All over the world the Allium family, that the humble Onions are part of, have been a staple for many meals to many people. Let us just say that it is not only a staple but that it is the base to a great many dishes.
Who hasn't laboriously chopped an Onion, crying in the meantime, in order to prepare a dish full of flavours, I wonder? I have a trick for that it is to make my Man chopped the Onions because I still haven't seen a workable tip to avoid crying when chopping an Onion. The scuba diving goggles are supposed to work but then you will not help giggling at your Partner wearing some telling you that he is scuba diving for a Spanish Onion.
Chopped White Onions: a base for so many dishes.
Not because I come from France but I will still quote the French Onion Soup as one of many examples. My Partner remember the time when French people from Brittany were cycling with strings of Onions on the wrong side of the road coming all the way from Roscoff. It must have been quite a sight and made the picturesque cliché of a Frenchman endure: The Béret, the Baguette (French Stick) under his arm, the Onions, like a pearl necklace beautifying his tough hard working neck, the navy striped top, the black waistcoat open in a non care fashion way, sometimes accompanied by a red handckerchief around the neck (to not catch a cold)... what can I say to complete the picture: The rugged hands which you don't know if they are washed or not but you do trust anyway because they did touch the earth, the pipe at the corner of the mouth or the old cigarette which didn't have time to survive for thirty minutes: The complete charicature of a French Man.
French Men in London delivering their Onions. Picture from Claude Daridon.
But French are not always the good old Rogues, they could be delicate, refined ones as well. I remember deep philosophical conversations in French cafés and litterary ones which would make your mind dizzy even with a good double espresso in front of you. Here is a link to a French actor and sculptor from the very town where I came from Cherbourg. He was very refined but was also renown to do all his dangerous stunts in his movies, he would not let someone put their life in danger for him. His name is Jean Marais.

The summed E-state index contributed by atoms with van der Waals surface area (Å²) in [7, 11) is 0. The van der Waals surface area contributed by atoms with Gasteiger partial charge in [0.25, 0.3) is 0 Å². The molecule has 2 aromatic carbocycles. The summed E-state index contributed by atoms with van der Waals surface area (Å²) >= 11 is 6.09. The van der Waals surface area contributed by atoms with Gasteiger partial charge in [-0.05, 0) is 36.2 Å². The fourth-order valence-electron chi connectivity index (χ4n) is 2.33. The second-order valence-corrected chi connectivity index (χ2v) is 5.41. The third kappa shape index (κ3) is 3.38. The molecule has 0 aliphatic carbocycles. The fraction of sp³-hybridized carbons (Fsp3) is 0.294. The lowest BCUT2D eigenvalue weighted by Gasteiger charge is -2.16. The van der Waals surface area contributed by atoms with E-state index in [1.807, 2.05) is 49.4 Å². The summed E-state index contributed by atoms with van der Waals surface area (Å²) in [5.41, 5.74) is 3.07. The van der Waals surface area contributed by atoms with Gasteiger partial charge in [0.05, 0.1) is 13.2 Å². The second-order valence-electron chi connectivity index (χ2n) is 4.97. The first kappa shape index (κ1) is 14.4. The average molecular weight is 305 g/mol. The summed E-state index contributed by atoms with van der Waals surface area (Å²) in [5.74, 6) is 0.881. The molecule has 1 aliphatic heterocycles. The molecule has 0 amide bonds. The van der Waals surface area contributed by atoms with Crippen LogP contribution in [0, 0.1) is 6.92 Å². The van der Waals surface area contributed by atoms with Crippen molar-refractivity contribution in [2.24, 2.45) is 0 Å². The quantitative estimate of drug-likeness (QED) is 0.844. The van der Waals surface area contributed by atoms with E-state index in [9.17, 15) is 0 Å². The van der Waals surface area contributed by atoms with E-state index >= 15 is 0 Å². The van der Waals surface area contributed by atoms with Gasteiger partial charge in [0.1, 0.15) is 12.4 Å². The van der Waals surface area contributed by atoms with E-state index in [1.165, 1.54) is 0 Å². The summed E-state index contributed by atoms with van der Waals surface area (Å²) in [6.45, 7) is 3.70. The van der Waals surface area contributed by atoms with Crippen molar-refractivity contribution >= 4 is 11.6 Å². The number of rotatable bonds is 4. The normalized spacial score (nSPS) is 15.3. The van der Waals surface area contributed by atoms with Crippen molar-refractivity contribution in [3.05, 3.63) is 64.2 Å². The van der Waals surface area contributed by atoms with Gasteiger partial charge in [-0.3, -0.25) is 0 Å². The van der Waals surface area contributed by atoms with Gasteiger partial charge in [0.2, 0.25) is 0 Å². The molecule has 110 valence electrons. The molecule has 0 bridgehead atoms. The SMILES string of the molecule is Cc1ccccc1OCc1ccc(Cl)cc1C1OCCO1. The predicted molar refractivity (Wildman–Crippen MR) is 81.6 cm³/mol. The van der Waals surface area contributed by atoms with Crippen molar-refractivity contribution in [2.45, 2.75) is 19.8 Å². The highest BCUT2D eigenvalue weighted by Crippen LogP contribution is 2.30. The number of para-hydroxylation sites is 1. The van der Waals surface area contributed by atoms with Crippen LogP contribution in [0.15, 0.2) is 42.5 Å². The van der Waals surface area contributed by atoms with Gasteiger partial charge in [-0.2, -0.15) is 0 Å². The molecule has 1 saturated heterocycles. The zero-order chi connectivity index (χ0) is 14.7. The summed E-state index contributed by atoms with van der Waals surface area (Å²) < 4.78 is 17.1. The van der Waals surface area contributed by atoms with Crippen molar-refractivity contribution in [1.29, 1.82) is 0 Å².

Returning to our Onions, the Roscoff ones do have quite a reputation but I will say so do the large Spanish ones. The variety of Onions you can get is massive. The entire Allium family is a pleasure to eat but also to watch growing and blossoming.
An Onion Flower from my Garden.
Speaking of the Onion family and Flowers, Chive Flowers can be eaten. As you know I do grow Chives which have a very welcomed but subtle Onion-y flavour which is perfect for many dishes especially for the ones involving Fish. As for Chive Flowers they can embellish a Salad or a Soup or a dish with Fish or Eggs. You can do little quaint fried Quail Eggs and serve them on a bed of Lambs Lettuce, chopped Chive and the decorative but edible Chive Flowers. A little drizzle of Truffle Oil to finish the dish. Shavings of Truffle and et Voilà!
Chives Flowers, they have a beautiful lavender colour to them: A pretty sight for a pretty plate.
Now the range of Onions is huge, Spring Onions, White Onions, Yellow Onions, Brown Onions, Red Onions, Banana Shallots, Pearl Shallots and even Leeks to name just a few. It is a feast to behold. Even Garlic belongs to the Onions family. You can roll on a bicycle with all of it and do plenty of dishes with them... Plenty. ( here is a link to a very French song down below for you to enjoy)